However, it should not been taken as the state going “soft on crime,” TDOC Commissioner Derek Schofield said.
“What it says is that we’re going to place people in the best option to ensure they don’t re-offend. But also, we’re going to make sure we have a prison bed available for people who commit violent offenses that harm our communities,” he said.
Sen. Stacey Campfield is drawing national media attention again, this time for a blog post joke calling for “pressure cooker control” after pressure cookers were fashioned into bombs for the Boston marathon explosions that killed three people.
The unapologetic Campfield had an interview/argument with CNN’s Piers Morgan on Thursday, saying he was “just pointing out the hypocrisy of the left” and comparing gun control as a curb to violence to “spoon control” to curb obesity.
He also got in a few digs at Morgan, such as: “When are you going to move back to England? People in Tennessee are dying to know.” (Video HERE)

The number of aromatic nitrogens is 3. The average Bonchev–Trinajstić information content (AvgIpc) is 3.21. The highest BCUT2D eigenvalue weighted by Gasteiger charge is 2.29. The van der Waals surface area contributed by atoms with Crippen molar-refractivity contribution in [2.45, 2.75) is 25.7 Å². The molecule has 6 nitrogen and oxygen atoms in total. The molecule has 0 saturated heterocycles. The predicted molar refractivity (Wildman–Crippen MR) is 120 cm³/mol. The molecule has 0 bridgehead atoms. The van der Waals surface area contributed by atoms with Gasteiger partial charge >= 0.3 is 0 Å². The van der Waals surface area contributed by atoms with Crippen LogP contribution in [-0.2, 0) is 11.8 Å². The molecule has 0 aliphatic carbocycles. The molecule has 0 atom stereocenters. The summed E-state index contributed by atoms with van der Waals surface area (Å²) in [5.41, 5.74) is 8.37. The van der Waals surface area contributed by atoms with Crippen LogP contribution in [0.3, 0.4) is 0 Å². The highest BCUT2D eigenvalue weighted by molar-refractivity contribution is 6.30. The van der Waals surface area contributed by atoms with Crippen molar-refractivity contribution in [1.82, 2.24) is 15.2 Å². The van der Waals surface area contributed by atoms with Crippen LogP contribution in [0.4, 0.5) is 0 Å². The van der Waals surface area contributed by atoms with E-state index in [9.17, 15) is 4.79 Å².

And here’s an excerpt from an ABC News story, which notes the blog post had a photo of a pressure cooker with “Assault Pressure Cooker (APC)” printed below it.: The photo had labels and arrows pointing to all of the pot’s “dangerous” features including a “muzzle break thingy that goes ‘up'” and a “tactical pistol grip.”
It’s also described as “large-capacity, can cook for hours without reloading” and the color was “evil, black.”
The blog post was titled, “Here comes Feinstein again,” an apparent dig at Sen. Diane Feinstein (D-Calif.), one of the leading proponents in the battle for gun control. The image implied that pressure cookers might be her next target.